The government has announced that the new Windrush Scheme will come into operation on Wednesday, 30 May. The scheme addresses Commonwealth citizens who came to the UK in the wake of the Second World War and before January 1973. The scheme may also benefit people from outside the Commonwealth who have been living in the UK lawfully since before 1973 and may have undocumented settled status.
A new Windrush Scheme Casework Guidance has been published although about one-third of it is restricted for Home Office internal use only. According to this document, Commonwealth citizens who were settled in the UK before 1973 will be entitled to apply for British citizenship. The application will be free of charge and citizenship ceremony will not be a mandatory part of the application process. There will be no requirement to pass the Knowledge of Life in the UK or the English language test.
Ironically, nationality status document or certificate of naturalisation will not be accepted as proof of the right to work, rent or access services without a British passport the cost of which, though minor in comparison to the standard costs of naturalisation, is still to be borne by the applicant.
Children of the Windrush generation who were born in the UK will be considered British citizens and will be entitled to a document confirming their status.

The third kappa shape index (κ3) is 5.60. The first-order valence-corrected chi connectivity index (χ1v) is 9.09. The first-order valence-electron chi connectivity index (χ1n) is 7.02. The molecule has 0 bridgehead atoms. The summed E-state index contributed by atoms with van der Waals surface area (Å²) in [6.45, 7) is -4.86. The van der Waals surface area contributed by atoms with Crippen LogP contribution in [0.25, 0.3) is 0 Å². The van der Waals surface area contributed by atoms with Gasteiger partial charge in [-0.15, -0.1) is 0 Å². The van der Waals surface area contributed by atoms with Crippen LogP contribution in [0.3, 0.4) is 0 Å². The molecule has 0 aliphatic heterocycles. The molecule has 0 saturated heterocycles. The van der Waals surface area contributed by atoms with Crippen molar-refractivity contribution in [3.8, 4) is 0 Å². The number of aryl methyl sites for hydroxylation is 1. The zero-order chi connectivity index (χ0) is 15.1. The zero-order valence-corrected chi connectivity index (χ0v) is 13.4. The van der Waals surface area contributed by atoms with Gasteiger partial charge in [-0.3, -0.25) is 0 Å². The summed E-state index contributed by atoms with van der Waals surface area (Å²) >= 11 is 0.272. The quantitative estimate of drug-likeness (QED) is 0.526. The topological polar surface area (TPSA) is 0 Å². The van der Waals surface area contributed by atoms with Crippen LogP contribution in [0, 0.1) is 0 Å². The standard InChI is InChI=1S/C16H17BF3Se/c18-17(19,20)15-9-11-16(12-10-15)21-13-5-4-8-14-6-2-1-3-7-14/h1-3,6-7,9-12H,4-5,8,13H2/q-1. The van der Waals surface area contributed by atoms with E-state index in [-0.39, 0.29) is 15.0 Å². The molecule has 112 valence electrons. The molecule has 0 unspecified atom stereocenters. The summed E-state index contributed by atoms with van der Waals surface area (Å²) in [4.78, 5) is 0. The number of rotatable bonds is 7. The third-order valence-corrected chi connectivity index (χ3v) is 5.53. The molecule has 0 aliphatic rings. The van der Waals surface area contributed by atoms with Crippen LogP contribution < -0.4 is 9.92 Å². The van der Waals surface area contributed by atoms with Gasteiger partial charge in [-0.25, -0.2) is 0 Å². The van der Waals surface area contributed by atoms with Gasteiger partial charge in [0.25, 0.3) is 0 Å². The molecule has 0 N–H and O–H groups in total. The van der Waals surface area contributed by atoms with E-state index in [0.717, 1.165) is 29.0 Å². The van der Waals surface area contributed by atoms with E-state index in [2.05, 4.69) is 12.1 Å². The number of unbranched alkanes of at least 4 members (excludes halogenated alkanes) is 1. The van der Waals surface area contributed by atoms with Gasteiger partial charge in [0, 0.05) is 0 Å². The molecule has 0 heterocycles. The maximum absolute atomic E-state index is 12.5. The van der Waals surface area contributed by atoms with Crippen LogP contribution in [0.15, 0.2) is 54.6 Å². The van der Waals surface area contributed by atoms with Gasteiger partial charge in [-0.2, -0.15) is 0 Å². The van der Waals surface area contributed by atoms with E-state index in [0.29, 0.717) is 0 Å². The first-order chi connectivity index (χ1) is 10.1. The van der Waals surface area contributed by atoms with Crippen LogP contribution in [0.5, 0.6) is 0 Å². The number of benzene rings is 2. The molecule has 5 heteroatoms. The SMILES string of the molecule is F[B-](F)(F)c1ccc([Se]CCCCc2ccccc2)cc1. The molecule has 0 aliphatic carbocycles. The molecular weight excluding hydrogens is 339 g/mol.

Children of the Windrush generation who were born abroad and came to live in the UK before they turned 18 and still remain in the UK, are now eligible for a free application for citizenship or a document confirming their right of residence.
People of any nationality who came to the UK lawfully between 1973 and 1988 and became settled will be entitled to a free No Time Limit BRP or a certificate of entitlement to a right of abode.
Commonwealth citizens who were settled in the UK but lost their permanent right of residence as a result of prolonged absence will be entitled to a returning resident visa. This will be limited to those who spent a considerable time in the UK and may have been unaware that they forfeited their residence rights when they left. Their applications will be considered taking into account the strength and the nature of their ties with the UK including family ties, property and business; the length of their original residence, reasons for leaving and reasons for wishing to return to the UK.
Those who have retired abroad but wish to return to the UK temporarily as visitors will not be subjected to the effects of hostile environment and will be offered 10-year multi-entry visitor visas free of charge. This visa will allow staying for a maximum of 6 months in any one time according to the policy guidance, or up to 6 months in any 12 months period according to the unpublished common practice.
Rather disgracefully, the scheme does not provide for the right of appeal or even administrative review. Judicial Review will be the only remedy if the scheme does not operate as promised.